Rights to Access Investigation Records

Employees have the right to access certain investigation records. If an investigation is conducted against you, the investigation record can include information such as interview notes, written statements, and documents collected as part of the investigation. 

However, an investigation record does not include company documents that are unrelated to the investigation, documents that contain information about other individuals, documents that were created after the investigation was finished, and documents created before the investigation began. 

If you are involved in an investigation, you can request to review the investigation record. However, keep in mind that employers are not required to give you a copy of the investigation record if the investigation resulted in no disciplinary action against you.

Rights to Privacy and Confidentiality

During an investigation, your employer may ask you to sign a confidentiality agreement. This is a document that obliges you to keep all details of the investigation a secret. But keep in mind that confidentiality agreements have limitations in certain situations. For example, if you are the victim of discrimination or harassment, you may be required to report it to HR and/or management.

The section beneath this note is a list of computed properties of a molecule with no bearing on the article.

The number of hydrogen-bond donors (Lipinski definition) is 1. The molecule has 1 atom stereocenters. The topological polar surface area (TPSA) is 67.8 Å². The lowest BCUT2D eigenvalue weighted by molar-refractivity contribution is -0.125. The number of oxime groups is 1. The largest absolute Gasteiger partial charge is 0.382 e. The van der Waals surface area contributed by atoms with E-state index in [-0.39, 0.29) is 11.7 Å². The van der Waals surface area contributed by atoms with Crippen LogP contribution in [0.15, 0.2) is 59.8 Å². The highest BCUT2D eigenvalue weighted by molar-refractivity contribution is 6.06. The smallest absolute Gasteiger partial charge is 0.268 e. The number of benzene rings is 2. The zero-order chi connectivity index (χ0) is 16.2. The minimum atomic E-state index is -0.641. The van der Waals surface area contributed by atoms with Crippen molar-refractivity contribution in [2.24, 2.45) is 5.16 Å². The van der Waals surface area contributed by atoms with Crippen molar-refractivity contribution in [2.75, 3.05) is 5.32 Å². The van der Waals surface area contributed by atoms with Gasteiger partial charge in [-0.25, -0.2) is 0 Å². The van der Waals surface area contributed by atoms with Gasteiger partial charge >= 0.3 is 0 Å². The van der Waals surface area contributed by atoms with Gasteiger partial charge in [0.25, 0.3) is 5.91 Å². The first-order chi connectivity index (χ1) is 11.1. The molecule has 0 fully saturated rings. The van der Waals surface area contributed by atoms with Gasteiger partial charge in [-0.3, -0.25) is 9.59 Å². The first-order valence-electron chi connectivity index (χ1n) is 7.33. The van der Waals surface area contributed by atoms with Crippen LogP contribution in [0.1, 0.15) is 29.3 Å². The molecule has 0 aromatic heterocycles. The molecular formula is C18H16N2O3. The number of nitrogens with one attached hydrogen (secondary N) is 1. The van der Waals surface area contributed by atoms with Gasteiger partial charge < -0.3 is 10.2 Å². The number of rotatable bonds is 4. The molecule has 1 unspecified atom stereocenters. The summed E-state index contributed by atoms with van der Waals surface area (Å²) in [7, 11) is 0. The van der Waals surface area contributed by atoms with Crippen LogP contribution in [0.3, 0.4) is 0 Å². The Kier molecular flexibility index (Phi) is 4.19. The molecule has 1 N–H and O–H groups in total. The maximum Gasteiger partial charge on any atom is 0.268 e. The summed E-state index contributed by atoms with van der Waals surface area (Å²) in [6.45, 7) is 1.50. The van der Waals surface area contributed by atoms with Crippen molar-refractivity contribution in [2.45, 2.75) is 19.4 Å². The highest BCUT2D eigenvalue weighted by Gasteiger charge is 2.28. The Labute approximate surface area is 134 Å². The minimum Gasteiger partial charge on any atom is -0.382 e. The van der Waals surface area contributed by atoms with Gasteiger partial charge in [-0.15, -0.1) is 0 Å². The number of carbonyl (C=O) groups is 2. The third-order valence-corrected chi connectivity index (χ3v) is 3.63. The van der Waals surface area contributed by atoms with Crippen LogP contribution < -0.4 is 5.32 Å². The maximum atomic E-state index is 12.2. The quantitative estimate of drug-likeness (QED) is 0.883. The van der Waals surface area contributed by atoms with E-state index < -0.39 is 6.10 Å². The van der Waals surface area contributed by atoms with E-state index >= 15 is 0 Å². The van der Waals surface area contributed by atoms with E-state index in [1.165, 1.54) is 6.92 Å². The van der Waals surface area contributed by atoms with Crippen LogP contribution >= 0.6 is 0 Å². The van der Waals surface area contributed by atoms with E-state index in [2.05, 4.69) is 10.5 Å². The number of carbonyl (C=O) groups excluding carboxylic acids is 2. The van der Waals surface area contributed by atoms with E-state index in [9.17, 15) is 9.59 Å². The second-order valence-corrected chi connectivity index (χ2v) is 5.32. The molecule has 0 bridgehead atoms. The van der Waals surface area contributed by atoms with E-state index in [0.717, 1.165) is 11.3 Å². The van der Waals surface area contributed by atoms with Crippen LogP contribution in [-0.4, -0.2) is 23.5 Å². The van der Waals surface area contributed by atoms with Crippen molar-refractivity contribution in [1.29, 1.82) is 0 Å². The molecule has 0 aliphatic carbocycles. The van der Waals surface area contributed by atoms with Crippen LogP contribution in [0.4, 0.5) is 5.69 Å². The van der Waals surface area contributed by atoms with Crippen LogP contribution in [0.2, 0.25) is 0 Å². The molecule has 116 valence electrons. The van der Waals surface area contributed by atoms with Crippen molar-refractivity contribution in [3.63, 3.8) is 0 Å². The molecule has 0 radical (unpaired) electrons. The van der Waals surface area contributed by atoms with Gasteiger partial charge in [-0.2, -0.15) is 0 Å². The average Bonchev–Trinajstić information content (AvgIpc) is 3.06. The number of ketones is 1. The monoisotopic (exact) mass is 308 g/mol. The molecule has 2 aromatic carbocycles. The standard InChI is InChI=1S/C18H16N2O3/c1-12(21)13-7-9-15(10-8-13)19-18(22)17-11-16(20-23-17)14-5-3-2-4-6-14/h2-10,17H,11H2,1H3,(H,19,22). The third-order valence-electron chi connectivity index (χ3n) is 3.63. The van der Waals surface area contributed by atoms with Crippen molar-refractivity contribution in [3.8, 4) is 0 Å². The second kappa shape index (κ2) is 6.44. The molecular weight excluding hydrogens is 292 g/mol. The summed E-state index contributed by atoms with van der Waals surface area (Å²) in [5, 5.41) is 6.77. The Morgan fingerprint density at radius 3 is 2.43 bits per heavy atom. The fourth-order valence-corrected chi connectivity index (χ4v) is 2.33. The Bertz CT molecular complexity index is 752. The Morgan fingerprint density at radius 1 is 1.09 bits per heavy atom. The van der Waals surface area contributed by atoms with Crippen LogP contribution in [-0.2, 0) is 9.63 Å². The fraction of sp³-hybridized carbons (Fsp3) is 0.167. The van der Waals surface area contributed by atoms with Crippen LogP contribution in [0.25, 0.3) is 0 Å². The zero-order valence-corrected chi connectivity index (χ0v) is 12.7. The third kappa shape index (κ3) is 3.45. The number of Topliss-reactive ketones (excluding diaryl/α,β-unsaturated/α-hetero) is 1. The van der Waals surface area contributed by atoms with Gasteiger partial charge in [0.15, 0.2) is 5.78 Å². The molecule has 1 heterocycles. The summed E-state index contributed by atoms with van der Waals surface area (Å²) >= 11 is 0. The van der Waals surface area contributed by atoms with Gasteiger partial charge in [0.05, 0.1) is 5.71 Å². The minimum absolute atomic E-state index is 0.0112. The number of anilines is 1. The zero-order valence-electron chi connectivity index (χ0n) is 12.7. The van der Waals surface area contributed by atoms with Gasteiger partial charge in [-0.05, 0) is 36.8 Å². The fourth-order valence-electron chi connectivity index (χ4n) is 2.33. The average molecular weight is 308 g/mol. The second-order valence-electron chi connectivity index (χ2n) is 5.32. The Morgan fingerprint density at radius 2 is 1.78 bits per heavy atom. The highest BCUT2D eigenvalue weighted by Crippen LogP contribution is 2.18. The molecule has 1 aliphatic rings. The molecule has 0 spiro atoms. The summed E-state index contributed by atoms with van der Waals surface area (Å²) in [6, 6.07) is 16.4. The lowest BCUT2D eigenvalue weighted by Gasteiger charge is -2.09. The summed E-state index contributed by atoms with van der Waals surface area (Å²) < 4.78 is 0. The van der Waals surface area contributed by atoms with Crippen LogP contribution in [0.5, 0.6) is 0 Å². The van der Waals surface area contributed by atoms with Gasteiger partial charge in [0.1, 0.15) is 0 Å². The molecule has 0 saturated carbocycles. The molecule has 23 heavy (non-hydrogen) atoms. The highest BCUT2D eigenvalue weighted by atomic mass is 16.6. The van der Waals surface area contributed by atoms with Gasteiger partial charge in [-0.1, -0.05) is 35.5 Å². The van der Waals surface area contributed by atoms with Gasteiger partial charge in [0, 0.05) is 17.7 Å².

Rights to Speak With a Lawyer

Throughout the investigation process, most companies will encourage you to speak to your HR representative about the investigation. However, you can request to speak to a lawyer if you believe that you are being treated unfairly or you believe that the investigation is unfair and you want legal advice. 

If you decide to request to speak with a lawyer, you should not speak with HR or anyone else from the company until your lawyer has.


HR investigations can be scary, especially if you are unsure of your rights during the process. It is important to understand that you do have rights during this process, and that these rights can help you defend yourself against any false accusations. During an HR investigation, an employer may request that you hand over certain written documentation or electronic communications. 

Employers are not allowed to ask you for certain information, such as personal passwords, log-ins, or confidential health records. These rights to privacy and confidentiality help to defend you against false accusations and can make it more difficult for an employer to prove misconduct. During any form of the disciplinary process, employees have the right to appeal any decisions made against them

At Freeburg & Granieri, APC, we are here to provide you with excellent service. An attorney with at least ten years of litigation and trial expertise will be handling and supervising your case. 
Throughout the duration of your case, you will be able to speak freely with your legal representative. Ultimately, we will make your problem our problem. Book a free consultation today!